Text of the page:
That said, onward, I would like to explore a literary technique. Letting your message come through isn't by writing an essay thesis and beating the reader over the head with a bat. It is most powerful through the undercurrents, the subtext. The unsaid. Master writers throughout literary history are, hand in hand, masters of omission - some of my favourite authors: Haruki Murakami, Yasunari Kawabata, Ernest Hemingway, Don DeLillo, Raymond Carver, Franz Kafka, George Orwell, J.R.R. Tolkien. If we discuss description, it is actually uncomfortable for the reader to receive too many heightened sensory details without necessity or reason. Human beings do not realistically notice or process that much information at a time. In the heat of a battle, everything may be blurry visually, maybe they can only make out tactile feelings of sweat on their face - soldiers in some war situations might actually not even notice they're injured in the moment. Perhaps it feels like a disembodied dialogue because only sound is coming to the character during a focused conversation at a coffee shop - he wants to give her words all his attention. Perhaps at a rock concert, there is almost no sound because it is so loud, and all the person can process are the visuals. Perhaps in grief after the death of a loved one, the narrator may be in a state of shock, and everything resonates dull, muted, empty, hollow, haunting - the description should convincingly match that.

But also omit to create enigma and ambiguity in meaning and multidimensionality. Punch holes through your work so you can leave room for readers to interpret from different angles and fill in the gaps. Kafka's entire novel, The Trial has a whole plot based on ambiguity - what exact crime was he convicted of? No one knows. It could've been anyone. It is a collaborative process with the reader. As they read, they re-create the story in their minds - they experience it. Let them. This will encourage personal engagement, and provoke thought and realizations. Readers will see themselves in the story, rather than being told something or observing somebody else.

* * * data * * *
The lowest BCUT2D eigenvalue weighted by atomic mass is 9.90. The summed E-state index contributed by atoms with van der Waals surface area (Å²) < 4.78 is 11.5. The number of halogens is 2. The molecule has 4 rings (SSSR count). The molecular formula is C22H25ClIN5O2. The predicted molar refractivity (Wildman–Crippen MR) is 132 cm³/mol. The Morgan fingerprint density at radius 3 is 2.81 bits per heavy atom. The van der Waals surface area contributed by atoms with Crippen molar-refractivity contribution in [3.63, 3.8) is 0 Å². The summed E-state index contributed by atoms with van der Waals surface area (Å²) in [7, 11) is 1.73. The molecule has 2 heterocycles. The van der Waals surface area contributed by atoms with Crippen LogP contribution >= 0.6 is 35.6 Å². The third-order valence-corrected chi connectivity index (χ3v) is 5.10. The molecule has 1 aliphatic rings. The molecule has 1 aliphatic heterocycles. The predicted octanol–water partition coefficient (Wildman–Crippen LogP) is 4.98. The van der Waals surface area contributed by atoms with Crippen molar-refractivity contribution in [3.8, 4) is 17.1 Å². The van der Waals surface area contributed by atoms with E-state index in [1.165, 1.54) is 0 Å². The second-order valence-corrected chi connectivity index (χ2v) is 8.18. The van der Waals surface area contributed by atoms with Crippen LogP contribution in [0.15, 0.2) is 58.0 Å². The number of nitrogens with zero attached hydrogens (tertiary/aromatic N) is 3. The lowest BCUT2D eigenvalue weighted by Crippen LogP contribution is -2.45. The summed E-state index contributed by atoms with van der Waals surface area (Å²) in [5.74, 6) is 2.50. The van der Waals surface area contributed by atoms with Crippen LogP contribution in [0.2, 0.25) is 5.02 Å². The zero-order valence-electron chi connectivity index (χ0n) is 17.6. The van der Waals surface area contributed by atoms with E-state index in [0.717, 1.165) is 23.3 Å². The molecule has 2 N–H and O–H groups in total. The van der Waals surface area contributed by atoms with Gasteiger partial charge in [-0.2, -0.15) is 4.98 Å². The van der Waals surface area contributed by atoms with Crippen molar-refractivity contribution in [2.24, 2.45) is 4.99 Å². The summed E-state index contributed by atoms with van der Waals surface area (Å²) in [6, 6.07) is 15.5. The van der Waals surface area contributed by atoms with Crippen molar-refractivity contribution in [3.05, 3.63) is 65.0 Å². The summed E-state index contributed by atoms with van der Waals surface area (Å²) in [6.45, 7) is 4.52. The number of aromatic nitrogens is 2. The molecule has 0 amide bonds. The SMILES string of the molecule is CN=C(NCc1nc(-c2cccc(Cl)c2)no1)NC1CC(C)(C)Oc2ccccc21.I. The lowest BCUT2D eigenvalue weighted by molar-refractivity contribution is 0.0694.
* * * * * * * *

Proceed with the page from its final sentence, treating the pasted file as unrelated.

A trick that many great writers will use is to omit the significant aspects (most of the time, it's too obvious and predictable anyway) and call to attention seemingly originally insignificant details, hopefully something unique, and discreetly repeat it throughout the work to create unity, but also symbolism.

William Carlos Williams' famous Imagist poem:

"so much depends 
upon 

a red wheel 
barrow 

glazed with rain 
water

beside the white 
chickens." 

Think like haiku sometimes. Readers immediately wonder, what does that mean? Why was it important? Why didn't I notice this before?  

Then give it some life - as if they are characters themselves. The setting, for example, can seem intimidating and oppressive, or liberating and pleasant. Use atmosphere, personify it, slightly. Add suggestions that, maybe, there's more than meets the eye. If it's an empty chair, maybe it's longing for someone to fill it, reflecting the character's mindset without needing to state it, or maybe it triggers a distant memory - leave a little hint somewhere in your writing, just a slight something. The way you suggest and imply will make a huge impact. Provide a painting for the readers to ponder over; don't hit them with a full propaganda commercial. It will carry depth because there's a gap of possibility, but also will help people notice things they don't usually. It gives meaning and a new perspective to things around us in life, and to the reader's life too. It creates a meditative moment of contemplation. It can inspire. This will draw the reader into the experience, into your consciousness and into their own. Readers are not dumb; if given room, people will think for themselves, and love the process - and your work.

Of course, there is much more to writing, the soul of writing, the purpose of writing, the process and the techniques - but I hope that briefly helped in some way. Be inspired, good luck with your writing and your journey ahead!

- Takatsu